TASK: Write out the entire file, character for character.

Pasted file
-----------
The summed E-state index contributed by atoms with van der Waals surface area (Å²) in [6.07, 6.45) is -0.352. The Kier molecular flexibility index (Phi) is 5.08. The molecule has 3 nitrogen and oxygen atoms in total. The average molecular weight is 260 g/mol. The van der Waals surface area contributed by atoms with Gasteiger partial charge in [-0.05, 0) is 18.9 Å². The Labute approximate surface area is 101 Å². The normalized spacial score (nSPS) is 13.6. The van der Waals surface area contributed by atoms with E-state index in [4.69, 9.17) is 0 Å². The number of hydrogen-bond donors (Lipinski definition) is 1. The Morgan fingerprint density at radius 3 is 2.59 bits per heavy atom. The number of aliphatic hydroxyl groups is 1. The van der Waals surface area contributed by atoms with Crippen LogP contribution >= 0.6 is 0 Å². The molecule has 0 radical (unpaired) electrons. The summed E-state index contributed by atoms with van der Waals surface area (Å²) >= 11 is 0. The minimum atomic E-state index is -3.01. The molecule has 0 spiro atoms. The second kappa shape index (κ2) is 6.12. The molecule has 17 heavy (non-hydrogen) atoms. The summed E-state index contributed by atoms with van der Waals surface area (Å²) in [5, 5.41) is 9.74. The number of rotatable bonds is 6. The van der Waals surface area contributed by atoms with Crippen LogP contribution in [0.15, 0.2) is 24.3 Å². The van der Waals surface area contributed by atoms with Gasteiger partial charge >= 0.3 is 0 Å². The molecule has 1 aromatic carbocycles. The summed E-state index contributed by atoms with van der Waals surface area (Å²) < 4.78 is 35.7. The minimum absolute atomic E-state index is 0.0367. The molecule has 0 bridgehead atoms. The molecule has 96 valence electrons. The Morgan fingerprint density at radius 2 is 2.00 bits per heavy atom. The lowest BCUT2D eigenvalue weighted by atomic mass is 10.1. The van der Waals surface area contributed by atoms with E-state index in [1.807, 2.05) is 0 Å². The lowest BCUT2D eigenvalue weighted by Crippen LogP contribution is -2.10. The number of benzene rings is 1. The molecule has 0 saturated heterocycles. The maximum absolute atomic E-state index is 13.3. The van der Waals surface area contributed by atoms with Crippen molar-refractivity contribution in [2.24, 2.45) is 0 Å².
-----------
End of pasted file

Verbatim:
The summed E-state index contributed by atoms with van der Waals surface area (Å²) in [6.07, 6.45) is -0.352. The Kier molecular flexibility index (Phi) is 5.08. The molecule has 3 nitrogen and oxygen atoms in total. The average molecular weight is 260 g/mol. The van der Waals surface area contributed by atoms with Gasteiger partial charge in [-0.05, 0) is 18.9 Å². The Labute approximate surface area is 101 Å². The normalized spacial score (nSPS) is 13.6. The van der Waals surface area contributed by atoms with E-state index in [4.69, 9.17) is 0 Å². The number of hydrogen-bond donors (Lipinski definition) is 1. The Morgan fingerprint density at radius 3 is 2.59 bits per heavy atom. The number of aliphatic hydroxyl groups is 1. The van der Waals surface area contributed by atoms with Crippen LogP contribution >= 0.6 is 0 Å². The molecule has 0 radical (unpaired) electrons. The summed E-state index contributed by atoms with van der Waals surface area (Å²) >= 11 is 0. The minimum atomic E-state index is -3.01. The molecule has 0 spiro atoms. The second kappa shape index (κ2) is 6.12. The molecule has 17 heavy (non-hydrogen) atoms. The summed E-state index contributed by atoms with van der Waals surface area (Å²) in [5, 5.41) is 9.74. The number of rotatable bonds is 6. The van der Waals surface area contributed by atoms with Crippen LogP contribution in [0.15, 0.2) is 24.3 Å². The van der Waals surface area contributed by atoms with Gasteiger partial charge >= 0.3 is 0 Å². The molecule has 1 aromatic carbocycles. The summed E-state index contributed by atoms with van der Waals surface area (Å²) < 4.78 is 35.7. The minimum absolute atomic E-state index is 0.0367. The molecule has 0 bridgehead atoms. The molecule has 96 valence electrons. The Morgan fingerprint density at radius 2 is 2.00 bits per heavy atom. The lowest BCUT2D eigenvalue weighted by atomic mass is 10.1. The van der Waals surface area contributed by atoms with E-state index in [1.807, 2.05) is 0 Å². The lowest BCUT2D eigenvalue weighted by Crippen LogP contribution is -2.10. The number of benzene rings is 1. The molecule has 0 saturated heterocycles. The maximum absolute atomic E-state index is 13.3. The van der Waals surface area contributed by atoms with Crippen molar-refractivity contribution in [2.24, 2.45) is 0 Å².